Novaqt, I’m not physically capable of shoveling 2-3′ of snow, or I would help. I could maybe help when it’s a few inches, but when the plow comes through and piles a couple of feet over the sidewalk, it’s beyond what many people are capable of doing. You say, “People here are elderly and have a hard time shoveling when trucks throw the snow back up on the cleared sidewalk,” and this is exactly what I’m complaining about. I don’t have my own sidewalk (thank goodness), but I can understand why people, especially the elderly, can’t shovel the tons of snow the plows drop on the sidewalks. So my issue is that the plow people should either come back and take care of the sidewalks or stop dropping so much on the sidewalks to begin with. I understand that emergency routes need to be done first, but when in many places the sidewalks aren’t addressed AT ALL after the plows have covered them, it makes it extremely dangerous for those of us without cars. You either have to walk on the street itself or else walk on couple of feet of snow, which gets really dicey after awhile.

  • Arlington Cat

    Bro Tip; if a 20 somewthing chick is digging her own car out of the snow, chances are high she doesn’t have a boyfriend at that point.

    Go help her out, man!

    • Ellen D

      Or her girlfriend is inside staying warm

      • sneaky pete

        or it’s her boyfiriends car and he’s gone to get a couple lattes….hey girl if I leave you here alone some sad loseer will dig the car out and try and hit on you…..I’ll be watching from that Starbucks across the street then we’ll head back to my house for some wild sex.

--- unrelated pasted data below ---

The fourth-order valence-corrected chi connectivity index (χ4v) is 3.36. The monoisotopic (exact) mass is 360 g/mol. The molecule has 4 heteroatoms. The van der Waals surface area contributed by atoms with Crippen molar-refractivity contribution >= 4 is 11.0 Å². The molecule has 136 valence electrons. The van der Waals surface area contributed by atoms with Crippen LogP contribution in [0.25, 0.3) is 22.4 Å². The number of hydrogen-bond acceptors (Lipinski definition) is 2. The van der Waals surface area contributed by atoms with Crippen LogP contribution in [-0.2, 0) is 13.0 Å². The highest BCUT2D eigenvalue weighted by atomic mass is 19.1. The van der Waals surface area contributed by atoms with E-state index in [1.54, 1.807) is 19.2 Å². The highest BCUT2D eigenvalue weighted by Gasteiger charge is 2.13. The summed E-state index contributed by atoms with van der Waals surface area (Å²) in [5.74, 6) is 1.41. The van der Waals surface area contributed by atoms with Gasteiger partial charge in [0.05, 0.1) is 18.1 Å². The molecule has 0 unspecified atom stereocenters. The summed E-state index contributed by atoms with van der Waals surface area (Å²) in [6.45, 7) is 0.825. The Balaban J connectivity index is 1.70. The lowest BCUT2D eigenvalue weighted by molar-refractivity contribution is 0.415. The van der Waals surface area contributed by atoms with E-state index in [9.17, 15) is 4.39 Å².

• drax

          Sounds like you need a girlfriend.

          • Ellen D

            or rather a life.

  • soarlslacker

    I can’t wait until my alley is plowed in again and I have to clear it with a pick axe and shovel.
    Even better, I have a crazy neighbor who cleans a parking space for his car with his snow blower and then leaves the snow blower on his uncleared sidewalk.

    • 1RLI

      Abandoned property = free snow blower!

  • John E. Andre

    We’ll see…but this winter is beginning to shape up more like last winter [when there was hardly any snow worth shoveling] than like 2009/2010.

  • Sarcastic Jane

    Oh yeah, they are ready for snow as long as it turns 60 degrees and sunny the day after any measurable snow falls which is rare. The money they waste dumping tons of salt/sand/solution on the roads when it is 35 degrees outside would be better spent in sending the plow drivers to a snow plowing school in a city that know how to deal with snow like Buffalo!

  • Ben

    From an County release:

    an County


    Comon, now.